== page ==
Sunday, February 25, 2007

Art in Action|Artists Watch|Ala o Pele

Art in Action|Artists Watch|Ala o Pele

Above in a work in progress.

I am making a lot of progress with my 10 paintings done all at once. Yay!

To see photos of my progress check out the blog OK?

This is a Hawaiiana Series in honor of Merry Monarch Fest.

This is my latest blurb from that blog:

This is ... I 'think' going to be my favorite when done.(image on my blog) It is so far a toss up between this one and one other. I tend to like more edgy paintings rather than things that include landscapes so that is partly why. This is a 30x40 canvas. I LOVE doing giant faces for impact. This is just the first session of face tones, I will probably have at least couple more. The orchids will be done once I am pretty sure of the face.

Laying down really dark colors on a face like this is VERY uncomfortable at first. I fight myself over it. I know it is the right thing to do so I just say to myself... 'do it or you are going to be sorry because it will just have to be repainted to achieve what could have been done in the first place.

I lay down the colors from dark to light. I look for colors. I search out greens, especially. If you look long enough you will see them in the face tones.

Each one of the paintings I will be posting now will be of their first facial tone session. I do not walk away from it or let it dry, I want to be able to blend the colors. I am VERY careful not to muddy the work. This is another good reason for painting so many works at the same time. I can acknowledge that something is finished easier, not overwork. I do not think I will ever paint less than 10 at a time because of this. I also have less nightmares. Painting one at a time keeps me up at night. I can't think of anything else. With 10 going at once small errors are not such a big deal. I know I will get back to them and things will be fine.

I want to add something about studio space. I have been thinking about that. I have done full series in a 500 sq.-ft. duplex before. I painted my Victorian Series in that kitchen. You can imagine how small the kitchen was if the whole place was 500 sq. ft. I will do just about anything to stay by the beach!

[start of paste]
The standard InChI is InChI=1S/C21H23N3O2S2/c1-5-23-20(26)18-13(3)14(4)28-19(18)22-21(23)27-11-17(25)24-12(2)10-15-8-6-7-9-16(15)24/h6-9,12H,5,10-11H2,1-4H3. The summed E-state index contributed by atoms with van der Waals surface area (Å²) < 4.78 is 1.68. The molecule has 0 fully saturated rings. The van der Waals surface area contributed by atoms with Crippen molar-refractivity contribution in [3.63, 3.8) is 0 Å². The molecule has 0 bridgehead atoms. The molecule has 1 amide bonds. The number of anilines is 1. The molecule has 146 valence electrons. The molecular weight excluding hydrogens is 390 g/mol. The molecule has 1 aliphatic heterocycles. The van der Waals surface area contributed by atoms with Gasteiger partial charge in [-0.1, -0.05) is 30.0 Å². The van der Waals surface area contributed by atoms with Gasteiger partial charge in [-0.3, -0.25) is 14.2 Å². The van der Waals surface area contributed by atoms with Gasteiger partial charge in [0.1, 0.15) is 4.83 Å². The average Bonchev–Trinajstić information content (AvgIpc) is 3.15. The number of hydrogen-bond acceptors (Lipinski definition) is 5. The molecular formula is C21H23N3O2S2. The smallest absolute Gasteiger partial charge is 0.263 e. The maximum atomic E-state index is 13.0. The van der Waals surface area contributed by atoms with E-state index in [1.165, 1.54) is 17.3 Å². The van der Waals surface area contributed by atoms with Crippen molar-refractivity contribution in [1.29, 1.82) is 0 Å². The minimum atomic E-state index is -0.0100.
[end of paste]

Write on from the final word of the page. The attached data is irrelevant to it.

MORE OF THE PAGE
I have had large spaces and small spaces... NO EXCUSES not to paint...EVER!

ART IN ACTION BLOG for my new series and "One Woman Show':

"Ala o Pele"

April 2,2007

Wailoa Center

State Building

Hilo, Hawaii

The blog I have created showing the progress of this series is at:

Artist Watch "Ala o Pele"

I think it would be great if more artists shared art in action... yeah?

Blessings and Aloha to you all!


Kathy Ostman-Magnusen

Free Art Gifts:

Wednesday, February 21, 2007

Mystical Faries at

Pixie Faries; Mystical Faries; Elves in Folklore and Myths

I stood outside the doorway
looking down the path
I thought of the box
set out on my table.
I had not opened it as yet.

I stood there feeling the sun
warm measures of new days met my name.
I had picked flowers earlier in the day
defined their unspoken pleasure
set them in vases with branches from trees...
trees I do not know the name of.

I thought of the box
pixie faries
mystical faries
all those elves in folklore and myths.
I thought of the box
ribbons of gold
tape keeping it well sealed
the contents inside
feeling most alone.

I had just returned
the mountains of Africa
had been my pathway.
I met the stride with optimism
and hope.
I had known an adventure
I would never be the same.

What would all the mystical faries say?
I had not mentioned them before
not out loud.

I stood in the doorway
back home again
wondering about them.
Wondering about myself
if I would ever be able to sing
all those old tunes again.
I would always cherish their lyrics
their melody had been my comfort
my enemy
my confusion at times.
Pixie faries
mystical faries
did they understand?
Had they been patient?
Did they wait for me?
I had known them so well
once long ago.
My childhood held out for fantasy.
I left them there though
somewhere on the path to adulthood.

I long to charm them again.
I hope they will accept my fragile promise
said when I was young.
I would always love them
remember elves in folklore and myth
see fantasy in the flowers
climb trees and see far beyond the grove.

I turned back toward the contents of the box
it sits beneath a vase of roses
on a table inscribed with Chinese drawings.